Archives for posts with tag: Ian Rawes

fossil dissolve: sebastiane hegarty
Remembering Chalk, a day of rain, hand dryers, neolithic landscapes, guttering and singing dunes, exhausted shelves and spectral houses, the last sightings of extinct songs, lavender sellers and the long quiet fall of light through Connemara.
The curator and writer Jodie Dalgleish reflects on the symposium, Chalk: time, sense and landscape in her article for the New Zealand on-line art review EyeContact: http://eyecontactsite.com/2015/11/sally-ann-mcintyre-at-winchester-symposium

Link to the full un-edited Essay by Jodie Dalgleish available here:
Time Sense Landscape Essay: Jodie Dalgleish

Sally Ann McIntyre
Sally Ann McIntyre: Victoria Rick
Symposium Chair: Marius Kwint
Marius Kwint: Victoria Rick
Symposium Keynote Speaker: John Levack Drever
John Levack Drever: Victoria Rick
Archaeologist: Nick Thorpe
Nick Thorpe: Victoria Rick
Sound Artist and Symposium Curator: Sebastiane Hegarty
Sebastiane Hegarty: Victoria Rick
Geologist: Michael Welland
Michael Welland: Victoria Rick
Architectural Historian: Karen Fielder
Karen Fielde: Victoria Rick
Composer: Paul Whitty
Paul Whitty: Victoria Rick
Sound Archivist & Curator of London Sound Survey: Ian Rawes
Ian Rawes: Victoria Rick
Sally Ann McIntyre and Marius Kwint
Sally and Marius: Victoria Rick
Film Artist: Guy Sherwin
Guy Sherwin: Victoria Rick
Film: Connemara by Guy Sherwin
Guy Sherwin Connemara 2: Victoria Rick

Symposium Photography: Victoria Rick

Advertisements

kelmfame22
Ian Rawes, curator of London Sound Survey and one of the contributors to chalk: time, sense and landscape, has written a fascinating article on sound as it appears in the poetry of Chaucer. In an acoustical dig through the poem, The House of Fame (1370), Rawes unearths sounds that having once stirred the air, resonate and persist beyond the scope of our earthly ear. The poem begins with a dream in which an Eagle lifts Geoffrey into the air and whispers into his shell like:  

Sound is nothing but broken air and every word that is spoken, loudly or softly, wisely or obscenely, is by nature just air. When men pluck harp strings, whether heavily or gently, with this stroke the air breaks as it does when men speak; so now you know what speech is. Now if you throw a stone into water, you know how one circle causes another, propagating outwards by the others’ movement, multiplying until the disturbance reaches the surrounding banks. In the same way, every word, spoken loudly or softly, first moves the air nearby, which in turn moves air that is further away. So in the air, my dear brother, every parcel stirs up the next and bares speech upwards, magnifying and amplifying until it reaches the House of Fame – take it in all seriousness or in fun. 

The complete article is available here

Poster - chalk: time, sense and landscape
It is with deep sadness that we have learned of the death of keynote speaker, John M. Hull.

John was Emeritus Professor of Religious Education at the University of Birmingham and Honorary Professor of Practical Theology at the Queen’s Foundation for Ecumenical Theological Education. Widely published on the subjects of religion and blindness, in 2012 he was awarded a Lifetime Achievement Award by the RNIB. Born in 1935, John developed cataracts in his youth and lost his sight completely 1983. In the book Touching the Rock, John describes and reflects upon his journey into blindness, a journey that not only offers an insight into a sight less world, but also helps to extend our understanding of how the senses involve us in the world around us. In particular, John’s experience of sound and listening reveals sensual landscapes, which transform our physical and emotional presence in the world. The following is an extract from a lecture given by John in 2001 and published in Soundscape: The Journal of Acoustic Ecology:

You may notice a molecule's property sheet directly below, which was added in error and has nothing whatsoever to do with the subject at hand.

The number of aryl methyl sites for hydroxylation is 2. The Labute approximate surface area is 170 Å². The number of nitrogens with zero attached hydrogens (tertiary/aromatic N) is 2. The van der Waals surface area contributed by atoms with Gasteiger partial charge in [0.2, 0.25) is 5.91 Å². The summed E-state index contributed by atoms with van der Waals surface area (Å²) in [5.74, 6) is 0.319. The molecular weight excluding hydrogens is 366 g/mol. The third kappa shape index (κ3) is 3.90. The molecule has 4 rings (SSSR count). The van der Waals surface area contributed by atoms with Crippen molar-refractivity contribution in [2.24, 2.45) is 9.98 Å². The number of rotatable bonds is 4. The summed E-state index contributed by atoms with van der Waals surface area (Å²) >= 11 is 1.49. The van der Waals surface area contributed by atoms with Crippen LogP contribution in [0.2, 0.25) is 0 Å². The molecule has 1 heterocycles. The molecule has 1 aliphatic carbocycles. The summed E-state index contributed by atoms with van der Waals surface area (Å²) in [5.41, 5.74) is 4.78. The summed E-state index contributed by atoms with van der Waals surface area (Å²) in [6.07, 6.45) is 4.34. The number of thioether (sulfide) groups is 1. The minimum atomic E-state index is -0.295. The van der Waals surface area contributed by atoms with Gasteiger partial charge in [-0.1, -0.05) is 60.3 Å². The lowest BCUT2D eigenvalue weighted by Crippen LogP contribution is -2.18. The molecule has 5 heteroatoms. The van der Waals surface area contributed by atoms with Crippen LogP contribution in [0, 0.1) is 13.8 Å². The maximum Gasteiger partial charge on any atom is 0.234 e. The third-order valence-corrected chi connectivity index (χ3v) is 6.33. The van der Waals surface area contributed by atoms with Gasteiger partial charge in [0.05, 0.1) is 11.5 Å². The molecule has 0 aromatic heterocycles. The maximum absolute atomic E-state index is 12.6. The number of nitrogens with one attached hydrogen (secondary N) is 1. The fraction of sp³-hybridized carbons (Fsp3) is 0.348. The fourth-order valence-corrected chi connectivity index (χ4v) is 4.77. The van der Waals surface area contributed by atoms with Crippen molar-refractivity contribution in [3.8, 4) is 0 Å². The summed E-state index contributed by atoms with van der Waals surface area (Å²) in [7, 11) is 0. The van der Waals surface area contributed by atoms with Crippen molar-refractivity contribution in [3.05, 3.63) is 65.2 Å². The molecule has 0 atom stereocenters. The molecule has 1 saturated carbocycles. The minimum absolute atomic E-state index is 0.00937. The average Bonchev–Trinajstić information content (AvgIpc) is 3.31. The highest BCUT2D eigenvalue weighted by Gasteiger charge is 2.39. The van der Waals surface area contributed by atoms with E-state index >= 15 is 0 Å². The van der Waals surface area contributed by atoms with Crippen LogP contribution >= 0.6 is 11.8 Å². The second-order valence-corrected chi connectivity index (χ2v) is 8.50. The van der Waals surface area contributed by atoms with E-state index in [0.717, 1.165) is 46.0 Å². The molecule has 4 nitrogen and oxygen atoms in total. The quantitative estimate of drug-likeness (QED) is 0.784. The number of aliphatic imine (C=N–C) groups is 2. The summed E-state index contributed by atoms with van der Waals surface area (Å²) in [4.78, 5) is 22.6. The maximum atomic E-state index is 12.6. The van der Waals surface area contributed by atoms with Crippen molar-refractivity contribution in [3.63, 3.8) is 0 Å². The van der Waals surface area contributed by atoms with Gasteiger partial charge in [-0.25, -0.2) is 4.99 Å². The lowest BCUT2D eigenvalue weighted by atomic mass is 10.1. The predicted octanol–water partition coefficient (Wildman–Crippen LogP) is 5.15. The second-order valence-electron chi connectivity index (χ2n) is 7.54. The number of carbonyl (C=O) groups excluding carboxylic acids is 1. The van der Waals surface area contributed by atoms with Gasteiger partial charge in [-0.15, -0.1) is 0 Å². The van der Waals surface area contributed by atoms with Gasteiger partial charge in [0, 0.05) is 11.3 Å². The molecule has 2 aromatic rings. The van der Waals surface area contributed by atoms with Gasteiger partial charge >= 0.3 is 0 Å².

‘I learnt to listen to the sound of the rain. I can remember times when, in my study at home, I would become conscious that there was a storm going on. I would forget about my disorientated and vacated interior and would become aware of the wind, thundering upon the corner of the house, whistling through the eaves. And then I would become aware of the rain, splattering on the windowpane. I would stand up. I would press my nose hard against the window. And gradually it was as if the glass disappeared, because now my consciousness extended out from my nose pressed upon a panel of glass until it became un-conscious […] The rain had turned the light on […] And as I listened to [it fall], I realised I was no longer listening, because the rain was not falling into my ears, it was falling into my heart.’

We would like to dedicate this symposium to the memory of John and offer our sincere condolences to John’s wife Marilyn, their children and grandchildren.

The symposium will begin with a showing of the award winning documentary Notes On Blindness, made by Peter Middleton and James Spinney and based on the audio cassette diaries, which john used to ‘write’ Touching The Rock.

%d bloggers like this: